Modern Library’s 100 Best Non-Fiction Reads (with links)

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I’ve been on the hunt for some good non-fiction reads for 2019 and realised in the rush with everyone else to read Sapiens or Sleep, I’m probably missing out on some classics. The Modern Library has made a pretty good, if very American, list of its 100 best non-fiction titles. Some of them I’ve read for pleasure, some for studies, … Read More

Seneca On Saving Time

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Not a bad thing to think about at this time of year. (From Seneca’s Letters to Lucilius. 1. Continue to act thus, my dear Lucilius – set yourself free for your own sake; gather and save your time, which till lately has been forced from you, or filched away, or has merely slipped from your hands. Make yourself believe the … Read More

Life Lessons from Bergson

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My dogears from Michael Foley’s excellent “Life Lessons from Bergson” Time “Time” is now the most-used noun in English, whereas many primitive peoples, for instance the Amondawa tribe of the Amazon and the Australian Aborigines do not have a word for it. (p.24) Chance The corollary of predictability as comfort is randomness as threat … We would almost rather accept … Read More

Mohini The White Tiger and Learned Helplessness

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I’ve been watching a lot of TED talks recently (part of a NY’s resolution), and have been struck by the number that say something along the lines of “school is broken” and “how do we make children like school?”. There’s a sad story about a tiger called Mohini that Tara Brach tells as follows. Mohini was a regal white tiger … Read More

24 Books for Teachers

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There’s probably a more graceful way to put this list up and there’s certainly a catchier title for this post but for the moment/in no particular order here are some titles that might be of interest. I’ve certainly found them useful pointers in some shape or form. A Mind For Numbers: How to Excel at Math and Science (Even If … Read More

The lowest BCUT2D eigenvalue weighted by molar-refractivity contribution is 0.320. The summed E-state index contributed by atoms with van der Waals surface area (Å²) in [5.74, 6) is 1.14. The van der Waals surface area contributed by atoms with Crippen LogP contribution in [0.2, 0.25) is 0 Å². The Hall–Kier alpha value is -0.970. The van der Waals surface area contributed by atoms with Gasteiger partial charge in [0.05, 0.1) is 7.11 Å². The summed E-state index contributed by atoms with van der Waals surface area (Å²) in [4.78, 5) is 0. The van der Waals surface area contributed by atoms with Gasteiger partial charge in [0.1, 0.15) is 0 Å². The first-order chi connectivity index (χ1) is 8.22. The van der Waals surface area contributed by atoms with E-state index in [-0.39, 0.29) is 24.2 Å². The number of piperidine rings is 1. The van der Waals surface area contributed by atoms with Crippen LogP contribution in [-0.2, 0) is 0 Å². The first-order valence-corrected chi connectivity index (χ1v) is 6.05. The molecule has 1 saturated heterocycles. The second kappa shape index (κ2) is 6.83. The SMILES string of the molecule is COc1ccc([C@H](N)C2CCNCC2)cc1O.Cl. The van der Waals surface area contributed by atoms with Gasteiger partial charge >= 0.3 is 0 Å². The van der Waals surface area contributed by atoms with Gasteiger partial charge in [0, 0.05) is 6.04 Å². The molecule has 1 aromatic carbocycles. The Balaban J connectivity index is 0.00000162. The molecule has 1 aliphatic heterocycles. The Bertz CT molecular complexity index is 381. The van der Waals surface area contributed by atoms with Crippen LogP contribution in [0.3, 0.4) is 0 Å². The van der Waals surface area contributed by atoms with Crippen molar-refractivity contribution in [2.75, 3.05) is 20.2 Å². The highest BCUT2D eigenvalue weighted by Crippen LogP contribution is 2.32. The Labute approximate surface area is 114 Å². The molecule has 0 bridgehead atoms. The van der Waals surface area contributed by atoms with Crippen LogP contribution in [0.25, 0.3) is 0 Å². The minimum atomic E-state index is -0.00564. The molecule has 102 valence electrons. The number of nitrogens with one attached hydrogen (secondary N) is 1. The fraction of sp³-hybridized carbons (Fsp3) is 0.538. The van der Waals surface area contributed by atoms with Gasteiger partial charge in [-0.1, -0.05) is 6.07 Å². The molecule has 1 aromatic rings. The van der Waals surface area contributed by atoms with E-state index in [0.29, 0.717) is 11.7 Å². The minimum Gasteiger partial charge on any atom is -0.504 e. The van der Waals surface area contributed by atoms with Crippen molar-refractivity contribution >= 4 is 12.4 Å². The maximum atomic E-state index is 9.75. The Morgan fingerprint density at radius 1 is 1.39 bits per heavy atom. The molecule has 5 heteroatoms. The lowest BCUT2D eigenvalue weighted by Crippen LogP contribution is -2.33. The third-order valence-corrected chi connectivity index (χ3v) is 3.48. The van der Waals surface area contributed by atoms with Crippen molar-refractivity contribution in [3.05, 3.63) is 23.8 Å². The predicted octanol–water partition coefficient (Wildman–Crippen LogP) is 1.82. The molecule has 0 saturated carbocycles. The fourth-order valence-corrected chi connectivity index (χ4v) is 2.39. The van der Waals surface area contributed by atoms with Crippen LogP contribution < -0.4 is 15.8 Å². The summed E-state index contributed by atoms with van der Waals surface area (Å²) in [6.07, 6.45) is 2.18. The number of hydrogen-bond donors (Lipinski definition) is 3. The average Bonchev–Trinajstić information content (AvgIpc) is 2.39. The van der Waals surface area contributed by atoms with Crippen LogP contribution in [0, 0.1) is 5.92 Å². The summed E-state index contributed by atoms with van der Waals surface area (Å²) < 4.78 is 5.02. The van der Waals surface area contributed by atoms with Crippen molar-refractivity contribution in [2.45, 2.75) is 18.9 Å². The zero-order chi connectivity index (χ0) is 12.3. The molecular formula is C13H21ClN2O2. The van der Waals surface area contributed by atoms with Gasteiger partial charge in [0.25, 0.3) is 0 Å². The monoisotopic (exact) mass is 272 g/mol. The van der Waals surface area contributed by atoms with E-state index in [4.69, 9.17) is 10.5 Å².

An Epidemic of Listicles

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I like this excerpt from Krista Tippett’s interview with Maria Popova, curator of the wonderful Brain Pickings [Thanks to the Centre for Teaching] Culture needs stewardship, not disruption. … We seem somehow bored with thinking. We want to instantly know. And there’s this epidemic of listicles. Why think about what constitutes a great work of art when you can skim … Read More

Gentling

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Bonnie explains that there are two basic ways of taming a wild horse. One is to tie it up and freak it out. Shake paper bags, rattle cans, drive it crazy until it submits to any noise. Make it endure the humiliation of being controlled by a rope and pole. Once it is partially submissive, you tack the horse, get … Read More

Gramsci’s “Optimism of the Will”

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Isn’t it pointless to fight back? Antonio Gramsci, the Italian political writer jailed by Mussolini’s Fascist regime, believed in “pessimism of the intellect and optimism of the will.” In other words, you can know your clapboard house is on fire, and you’re a long way from civilization. But you have to call 911, get out your garden hose and bucket, … Read More

A Little Game for Roald Dahl Day

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I’ve rejigged a little adjective game I made so that it can be used for Roald Dahl Day. It’s pretty straightforward: Load this webpage:  fantasticadjectives Read the text with the class Ask them to add their favourite adjectives in the boxes below Click “Fox It Up” And reread. Happy to make some more if people like them.

Upgrade Woes

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I dunno … sometimes you update your theme to keep things current and it completely changes things. Rebuilding things now. Sigh.